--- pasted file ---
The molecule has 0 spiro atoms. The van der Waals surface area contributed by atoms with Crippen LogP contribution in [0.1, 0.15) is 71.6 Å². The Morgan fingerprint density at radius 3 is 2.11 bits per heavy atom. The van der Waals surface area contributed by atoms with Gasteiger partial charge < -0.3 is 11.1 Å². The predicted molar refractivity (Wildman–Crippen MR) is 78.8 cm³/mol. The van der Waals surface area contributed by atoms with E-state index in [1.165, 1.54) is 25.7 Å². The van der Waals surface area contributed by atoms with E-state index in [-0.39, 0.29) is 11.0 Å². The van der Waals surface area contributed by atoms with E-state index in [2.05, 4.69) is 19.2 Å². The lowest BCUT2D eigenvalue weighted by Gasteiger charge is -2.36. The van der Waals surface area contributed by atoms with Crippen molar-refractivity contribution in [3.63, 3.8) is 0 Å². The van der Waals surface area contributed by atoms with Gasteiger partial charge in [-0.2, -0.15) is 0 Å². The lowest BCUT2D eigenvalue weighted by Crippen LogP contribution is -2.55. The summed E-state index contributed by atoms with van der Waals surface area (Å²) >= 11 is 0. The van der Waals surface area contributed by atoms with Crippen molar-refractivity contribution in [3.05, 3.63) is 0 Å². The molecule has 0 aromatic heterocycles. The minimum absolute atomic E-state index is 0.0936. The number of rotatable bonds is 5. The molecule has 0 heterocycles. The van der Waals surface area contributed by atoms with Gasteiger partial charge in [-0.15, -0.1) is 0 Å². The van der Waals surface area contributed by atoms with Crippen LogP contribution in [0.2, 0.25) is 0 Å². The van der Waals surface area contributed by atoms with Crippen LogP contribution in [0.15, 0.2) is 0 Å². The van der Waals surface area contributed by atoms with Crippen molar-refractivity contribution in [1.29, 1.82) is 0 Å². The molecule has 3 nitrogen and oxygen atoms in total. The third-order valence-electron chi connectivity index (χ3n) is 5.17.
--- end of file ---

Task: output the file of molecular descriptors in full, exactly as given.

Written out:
The molecule has 0 spiro atoms. The van der Waals surface area contributed by atoms with Crippen LogP contribution in [0.1, 0.15) is 71.6 Å². The Morgan fingerprint density at radius 3 is 2.11 bits per heavy atom. The van der Waals surface area contributed by atoms with Gasteiger partial charge < -0.3 is 11.1 Å². The predicted molar refractivity (Wildman–Crippen MR) is 78.8 cm³/mol. The van der Waals surface area contributed by atoms with E-state index in [1.165, 1.54) is 25.7 Å². The van der Waals surface area contributed by atoms with E-state index in [-0.39, 0.29) is 11.0 Å². The van der Waals surface area contributed by atoms with E-state index in [2.05, 4.69) is 19.2 Å². The lowest BCUT2D eigenvalue weighted by Gasteiger charge is -2.36. The van der Waals surface area contributed by atoms with Crippen molar-refractivity contribution in [3.63, 3.8) is 0 Å². The van der Waals surface area contributed by atoms with Gasteiger partial charge in [-0.2, -0.15) is 0 Å². The lowest BCUT2D eigenvalue weighted by Crippen LogP contribution is -2.55. The summed E-state index contributed by atoms with van der Waals surface area (Å²) >= 11 is 0. The van der Waals surface area contributed by atoms with Crippen molar-refractivity contribution in [3.05, 3.63) is 0 Å². The molecule has 0 aromatic heterocycles. The minimum absolute atomic E-state index is 0.0936. The number of rotatable bonds is 5. The molecule has 0 heterocycles. The van der Waals surface area contributed by atoms with Gasteiger partial charge in [-0.15, -0.1) is 0 Å². The van der Waals surface area contributed by atoms with Crippen LogP contribution in [0.2, 0.25) is 0 Å². The van der Waals surface area contributed by atoms with Crippen LogP contribution in [0.15, 0.2) is 0 Å². The van der Waals surface area contributed by atoms with Crippen molar-refractivity contribution in [1.29, 1.82) is 0 Å². The molecule has 3 nitrogen and oxygen atoms in total. The third-order valence-electron chi connectivity index (χ3n) is 5.17.